Accomplishments and Records

Contemplate the Variegated Cancerous Concoctions of the Asphyxiating Snare in the Escalating Venality of a 19-Year-Long Court Case

Jayalalitha plain English disproportionate assets case

Charles Dickens’ novel Bleak House introduced the world to the never-ending legal saga of Jarndyce and Jarndyce. In Dickens’ uniquely-descriptive words:

Jarndyce and Jarndyce drones on. This scarecrow of a suit has, over the course of time, become so complicated, that no man alive knows what it means. The parties to it understand it least; but it has been observed that no two Chancery lawyers can talk about it for five minutes without coming to a total disagreement as to all the premises. Innumerable children have been born into the cause; innumerable young people have married into it; innumerable old people have died out of it. Scores of persons have deliriously found themselves made parties in Jarndyce and Jarndyce without knowing how or why; whole families have inherited legendary hatreds with the suit. The little plaintiff or defendant, who was promised a new rocking-horse when Jarndyce and Jarndyce should be settled, has grown up, possessed himself of a real horse, and trotted away into the other world. Fair wards of court have faded into mothers and grandmothers; a long procession of Chancellors has come in and gone out.

Jarndyce and Jarndyce, was, of course, a fictional court case. Dickens did note, however, in the preface to Bleak House that there were two real-life cases that bore a resemblance:

At the present moment (August, 1853) there is a suit before the court which was commenced nearly twenty years ago, in which from thirty to forty counsel have been known to appear at one time, in which costs have been incurred to the amount of seventy thousand pounds, which is A FRIENDLY SUIT, and which is (I am assured) no nearer to its termination now than when it was begun. There is another well-known suit in Chancery, not yet decided, which was commenced before the close of the last century and in which more than double the amount of seventy thousand pounds has been swallowed up in costs.

Without weighing in on the merits of the cases of Dickens’ era, we wish to enlighten our readers about India’s own version of Jarndyce and Jarndyce. We speak, of course, of the landmark case of State v Jayalalitha. The case is notable for being mind-numbingly long — nearly 20 years from start to finish. It is further notable by being decided by a mind-numbingly-long judicial opinion — 570 pages. As if that weren’t enough, its notability is further compounded by having a judicial opinion replete with convoluted vocabulary that makes India’s court cases the tangled morass of verbose convolutions for which they have been infamous.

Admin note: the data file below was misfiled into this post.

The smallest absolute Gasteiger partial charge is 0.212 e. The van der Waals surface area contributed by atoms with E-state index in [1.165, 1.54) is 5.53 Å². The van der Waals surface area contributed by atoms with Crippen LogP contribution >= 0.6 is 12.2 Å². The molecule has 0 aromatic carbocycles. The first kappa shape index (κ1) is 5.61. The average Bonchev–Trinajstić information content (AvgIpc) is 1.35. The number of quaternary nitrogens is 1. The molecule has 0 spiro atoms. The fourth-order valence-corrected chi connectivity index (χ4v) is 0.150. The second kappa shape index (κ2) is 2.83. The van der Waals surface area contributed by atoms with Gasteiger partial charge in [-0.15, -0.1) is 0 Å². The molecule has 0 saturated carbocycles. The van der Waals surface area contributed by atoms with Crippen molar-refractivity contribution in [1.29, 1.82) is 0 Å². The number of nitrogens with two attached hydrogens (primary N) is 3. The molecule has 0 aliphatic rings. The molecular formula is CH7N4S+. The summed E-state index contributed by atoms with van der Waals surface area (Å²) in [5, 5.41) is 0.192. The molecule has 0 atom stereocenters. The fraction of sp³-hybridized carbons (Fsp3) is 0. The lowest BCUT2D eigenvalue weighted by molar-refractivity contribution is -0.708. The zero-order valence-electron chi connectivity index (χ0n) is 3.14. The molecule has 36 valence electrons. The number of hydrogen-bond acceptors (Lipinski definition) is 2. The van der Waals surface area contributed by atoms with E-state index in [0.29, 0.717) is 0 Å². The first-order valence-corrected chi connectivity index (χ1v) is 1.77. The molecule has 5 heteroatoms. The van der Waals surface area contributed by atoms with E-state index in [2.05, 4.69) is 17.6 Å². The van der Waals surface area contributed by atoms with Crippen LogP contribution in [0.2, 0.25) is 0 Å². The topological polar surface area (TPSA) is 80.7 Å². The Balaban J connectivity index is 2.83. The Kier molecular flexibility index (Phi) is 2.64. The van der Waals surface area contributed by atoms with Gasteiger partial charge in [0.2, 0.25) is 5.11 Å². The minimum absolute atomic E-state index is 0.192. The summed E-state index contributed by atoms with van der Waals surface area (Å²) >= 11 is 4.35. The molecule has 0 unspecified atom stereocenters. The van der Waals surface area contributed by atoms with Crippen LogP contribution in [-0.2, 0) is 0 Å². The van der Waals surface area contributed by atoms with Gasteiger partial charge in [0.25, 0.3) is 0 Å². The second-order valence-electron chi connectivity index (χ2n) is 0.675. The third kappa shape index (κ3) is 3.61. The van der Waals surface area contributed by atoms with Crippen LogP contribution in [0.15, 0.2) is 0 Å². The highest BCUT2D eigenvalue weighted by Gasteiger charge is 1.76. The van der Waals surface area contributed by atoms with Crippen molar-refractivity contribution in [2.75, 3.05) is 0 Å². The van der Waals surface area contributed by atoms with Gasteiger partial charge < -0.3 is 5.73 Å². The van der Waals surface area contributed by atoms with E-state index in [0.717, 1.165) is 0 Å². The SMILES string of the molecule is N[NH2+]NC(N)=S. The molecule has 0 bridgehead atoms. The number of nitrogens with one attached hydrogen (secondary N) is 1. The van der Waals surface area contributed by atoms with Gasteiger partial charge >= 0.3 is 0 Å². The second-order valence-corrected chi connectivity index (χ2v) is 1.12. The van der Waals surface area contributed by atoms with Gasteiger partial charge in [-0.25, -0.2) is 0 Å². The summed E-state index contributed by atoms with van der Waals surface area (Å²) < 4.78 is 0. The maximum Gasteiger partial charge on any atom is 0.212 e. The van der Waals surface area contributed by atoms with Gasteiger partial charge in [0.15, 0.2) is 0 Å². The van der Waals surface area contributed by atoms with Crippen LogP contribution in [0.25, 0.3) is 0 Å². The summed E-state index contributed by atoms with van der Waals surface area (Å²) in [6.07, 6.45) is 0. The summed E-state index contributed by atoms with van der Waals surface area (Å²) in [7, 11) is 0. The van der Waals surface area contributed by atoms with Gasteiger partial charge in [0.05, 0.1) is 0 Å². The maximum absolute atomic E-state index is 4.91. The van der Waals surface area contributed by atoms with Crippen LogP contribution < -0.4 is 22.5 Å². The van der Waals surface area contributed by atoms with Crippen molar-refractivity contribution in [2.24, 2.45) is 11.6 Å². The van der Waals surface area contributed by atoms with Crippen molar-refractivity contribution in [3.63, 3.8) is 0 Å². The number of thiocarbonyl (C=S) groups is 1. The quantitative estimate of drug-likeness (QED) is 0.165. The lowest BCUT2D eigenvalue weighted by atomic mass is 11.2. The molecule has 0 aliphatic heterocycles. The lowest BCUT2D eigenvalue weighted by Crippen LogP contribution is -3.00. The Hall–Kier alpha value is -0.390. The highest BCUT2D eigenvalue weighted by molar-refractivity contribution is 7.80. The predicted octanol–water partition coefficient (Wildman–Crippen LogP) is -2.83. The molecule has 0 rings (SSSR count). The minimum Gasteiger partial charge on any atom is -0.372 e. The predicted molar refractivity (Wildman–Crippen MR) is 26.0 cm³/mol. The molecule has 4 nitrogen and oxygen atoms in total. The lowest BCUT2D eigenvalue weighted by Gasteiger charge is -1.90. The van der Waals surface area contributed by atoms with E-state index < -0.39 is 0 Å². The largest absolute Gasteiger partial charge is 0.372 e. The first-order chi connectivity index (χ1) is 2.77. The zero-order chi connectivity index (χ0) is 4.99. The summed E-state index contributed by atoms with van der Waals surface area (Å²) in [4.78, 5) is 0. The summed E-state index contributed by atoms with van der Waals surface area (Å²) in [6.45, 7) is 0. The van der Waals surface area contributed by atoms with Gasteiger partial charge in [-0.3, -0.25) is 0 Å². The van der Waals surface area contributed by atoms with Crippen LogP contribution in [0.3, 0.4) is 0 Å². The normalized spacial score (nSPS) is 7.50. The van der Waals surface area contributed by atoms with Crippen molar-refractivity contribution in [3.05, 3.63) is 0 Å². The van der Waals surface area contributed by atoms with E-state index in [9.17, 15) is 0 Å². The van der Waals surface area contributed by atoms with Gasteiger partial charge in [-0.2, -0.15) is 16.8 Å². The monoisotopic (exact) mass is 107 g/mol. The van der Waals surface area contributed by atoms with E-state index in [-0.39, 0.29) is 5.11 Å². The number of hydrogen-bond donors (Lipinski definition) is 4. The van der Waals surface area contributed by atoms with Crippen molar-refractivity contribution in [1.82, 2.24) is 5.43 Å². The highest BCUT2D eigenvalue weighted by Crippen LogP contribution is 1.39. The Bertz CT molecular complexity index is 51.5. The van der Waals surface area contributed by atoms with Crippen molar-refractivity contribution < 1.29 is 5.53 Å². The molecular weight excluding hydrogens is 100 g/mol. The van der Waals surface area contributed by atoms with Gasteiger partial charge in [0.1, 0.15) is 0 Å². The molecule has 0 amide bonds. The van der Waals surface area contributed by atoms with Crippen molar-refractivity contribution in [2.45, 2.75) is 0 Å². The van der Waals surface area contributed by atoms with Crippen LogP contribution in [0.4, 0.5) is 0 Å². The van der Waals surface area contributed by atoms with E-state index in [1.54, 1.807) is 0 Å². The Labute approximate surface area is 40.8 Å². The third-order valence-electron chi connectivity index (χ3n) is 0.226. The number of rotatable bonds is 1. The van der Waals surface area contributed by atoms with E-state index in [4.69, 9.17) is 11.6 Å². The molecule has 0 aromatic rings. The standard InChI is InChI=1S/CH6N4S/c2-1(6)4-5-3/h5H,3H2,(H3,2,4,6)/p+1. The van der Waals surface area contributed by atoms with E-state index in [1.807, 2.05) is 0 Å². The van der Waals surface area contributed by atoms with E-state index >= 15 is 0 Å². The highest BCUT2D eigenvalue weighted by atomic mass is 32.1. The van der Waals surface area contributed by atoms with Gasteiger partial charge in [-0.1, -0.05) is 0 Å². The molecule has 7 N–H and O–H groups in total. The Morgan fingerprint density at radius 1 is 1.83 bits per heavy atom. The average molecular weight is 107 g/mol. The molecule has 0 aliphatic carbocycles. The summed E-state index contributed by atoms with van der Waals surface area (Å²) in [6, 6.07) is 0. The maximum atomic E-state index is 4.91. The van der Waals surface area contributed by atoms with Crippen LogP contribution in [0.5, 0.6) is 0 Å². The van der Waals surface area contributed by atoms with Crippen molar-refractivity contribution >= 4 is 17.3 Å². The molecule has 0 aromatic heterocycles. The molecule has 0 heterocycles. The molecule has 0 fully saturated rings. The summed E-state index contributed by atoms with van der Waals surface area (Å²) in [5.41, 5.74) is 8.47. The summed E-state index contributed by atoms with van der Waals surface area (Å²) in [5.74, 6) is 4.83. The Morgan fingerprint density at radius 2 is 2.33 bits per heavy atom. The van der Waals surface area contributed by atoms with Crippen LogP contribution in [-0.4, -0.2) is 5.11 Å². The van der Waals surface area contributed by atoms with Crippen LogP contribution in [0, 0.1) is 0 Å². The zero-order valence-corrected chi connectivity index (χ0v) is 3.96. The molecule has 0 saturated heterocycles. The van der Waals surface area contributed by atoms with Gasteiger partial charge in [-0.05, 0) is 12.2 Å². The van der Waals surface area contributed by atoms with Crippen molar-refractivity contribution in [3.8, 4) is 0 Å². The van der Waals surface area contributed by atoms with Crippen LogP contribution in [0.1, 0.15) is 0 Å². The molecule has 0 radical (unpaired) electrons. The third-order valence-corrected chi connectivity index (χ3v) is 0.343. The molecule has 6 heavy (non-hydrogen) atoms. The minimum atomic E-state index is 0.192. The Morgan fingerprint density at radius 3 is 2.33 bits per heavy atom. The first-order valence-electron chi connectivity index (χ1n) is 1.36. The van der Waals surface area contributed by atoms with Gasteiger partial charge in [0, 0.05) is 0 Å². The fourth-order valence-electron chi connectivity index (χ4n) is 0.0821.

Case History

Jayaram Jayalalitha (frequently spelled as “Jayalalithaa,” just because this case isn’t already confusing enough) was an Indian politician who was the six-time Chief Minister of the Indian state of Tamil Nadu. She was charged with the misuse of her office and the misappropriation of funds. Among the allegations were that she spent public funds to acquire real estate, pay for her foster son’s wedding, and acquire masses of personal property. All told, the amounts exceeded ₹66.65 crore (US $41 million).

Jayaram Jayalalitha (1948-2016)

Jayalalitha and co-defendants were charged on June 14, 1997. After a lot of political and legal tomfoolery, the trial commenced in March 2005. The trial concluded on August 28, 2014 — 17 years, 2 months, and 15 days after charges were filed, and 9 and a half years after the trial got started.

But it wasn’t over yet.

Although the defendants were all sentenced to imprisonment, on May 11, 2015, the Karnataka High Court reversed the trial court’s decision and acquitted Jayalalitha. Twelve days after her acquittal, Jayalalitha returned to power as Chief Minister of Tamil Nadu.

Meanwhile, the case continues to work its way through additional levels of appeal. On February 14, 2017, the Supreme Court of India brought matters to a close, reinstating the guilty verdicts against all of the defendants, except one. The one defendant who escaped a guilty verdict was Jayalalitha. She avoided a conviction by dying from a heart attack two months before the Supreme Court’s decision. Considering how long it must have taken to write the mammoth decision (see below), one cannot help but wonder if Jayalalitha would have thus escaped conviction if the judges had been just a little less wordy.

From beginning to end, the case of State v Jayalalitha lasted 19 years, 8 months, and 1 day.

The Judicial Opinion

The first sentence of this mammoth decision briefly says, “Leave granted.” In other words, the government gets all of the things in its wish when it asked the court review to review the case. Two words just don’t seem to do justice to a 20-year-long proceeding, however, so the court continues, summarizing its legal reasoning.

Understandably, any legal proceedings that span nearly 20 years will take more than a sentence or two to summarize and address. Even so, the length of the primary decision is beyond excessive. If you do not have a life and wish to read the entire decision, you can click here.

The first 207 pages are devoted to summarizing the allegations and case history. Not until page 208 does the court begin to address the competing legal arguments. For the next 339 pages, the court meanders through a thick morass of legal reasoning until, on page 547, announcing that the Supreme Court has reversed the decision of the High Court and is reinstating the convictions. Nine pages later, the court says this again. Eight pages after that, it says it yet once more. The concept of repetition appears to be a biggie among the writers of this decision because the word reiterate appears thirty-seven times throughout its pages.

Judge Amitava Roy